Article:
Why You Have 49 Different FICO Scores
BY ANN CARRNS AUGUST 27, 2012 11:30 AMAugust 27, 2012 11:30 am 55
As a consumer, you hear a lot about the importance of maintaining a good credit score. Most often, that means your FICO score — the score developed by the company of the same name to help lenders evaluate the creditworthiness of a potential borrower. But it probably makes more sense to talk about your credit scores, plural.
That’s because other outfits produce credit scores, too — and FICO itself has many different varieties of scores, depending on the type of loan you’re seeking. In fact, John Ulzheimer, a credit expert, has worked with Creditsesame.com to create a snazzy infographic (which you can click on above, and then zoom in on) showing a total of 49 different versions of your credit score under the FICO umbrella.
That’s right, more than four dozen. Why so many?
FICO created the basic formula — the general purpose FICO, if you will — that is used to crunch consumer credit data for all loan types. The credit data is collected by the three major credit bureaus (Equifax, Experian and TransUnion) and analyzed by FICO to create a single, three-digit score. So there are three versions of the basic score, just for starters.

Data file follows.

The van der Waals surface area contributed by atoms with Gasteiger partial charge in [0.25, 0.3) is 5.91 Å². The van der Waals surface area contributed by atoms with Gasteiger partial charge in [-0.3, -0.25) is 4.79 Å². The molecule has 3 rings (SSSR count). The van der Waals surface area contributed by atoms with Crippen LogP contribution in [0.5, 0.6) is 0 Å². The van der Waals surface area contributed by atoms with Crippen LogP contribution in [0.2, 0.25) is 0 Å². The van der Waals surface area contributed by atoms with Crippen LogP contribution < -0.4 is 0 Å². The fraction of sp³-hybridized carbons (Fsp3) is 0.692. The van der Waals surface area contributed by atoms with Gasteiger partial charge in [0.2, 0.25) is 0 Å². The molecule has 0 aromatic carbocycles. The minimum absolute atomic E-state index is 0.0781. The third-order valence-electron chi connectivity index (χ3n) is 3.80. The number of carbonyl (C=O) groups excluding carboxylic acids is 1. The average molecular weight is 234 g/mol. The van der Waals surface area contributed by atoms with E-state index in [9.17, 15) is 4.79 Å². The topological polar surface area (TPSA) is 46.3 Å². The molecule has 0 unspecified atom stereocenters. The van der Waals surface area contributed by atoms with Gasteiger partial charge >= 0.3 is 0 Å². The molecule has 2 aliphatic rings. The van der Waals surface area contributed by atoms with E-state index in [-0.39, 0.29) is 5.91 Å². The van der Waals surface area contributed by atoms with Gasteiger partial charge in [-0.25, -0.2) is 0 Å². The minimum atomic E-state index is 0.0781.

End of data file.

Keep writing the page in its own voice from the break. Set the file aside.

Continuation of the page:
But FICO also has several other versions, customized for the specific type of loan in question — say, an automobile loan, a mortgage or a credit card. Each is also offered by the credit bureaus, under their own brands. And each version may have multiple releases, as FICO’s formula for crunching the data is updated. So you can see how the versions pretty quickly add up to nearly fifty.
All this can be confusing for consumers, Mr. Ulzheimer says, who may wonder. “Why is the score I get here not the same as what they get there?”
That issue is currently under review by the Consumer Financial Protection Bureau, because consumers may pay for a credit score from various consumer Web sites but get a generic FICO or other score, which may differ from the actual score a lender is using to evaluate their creditworthiness.
For now, the main point to keep in mind, Mr. Ulzheimer says, is that the same general principle applies to keeping your scores attractive to lenders: Pay your bills on time, maintain low credit-card balances and apply for credit only when you really need it, “not to save 10 percent at the mall,” he said.
Have you paid for your credit score recently? Did you find it useful?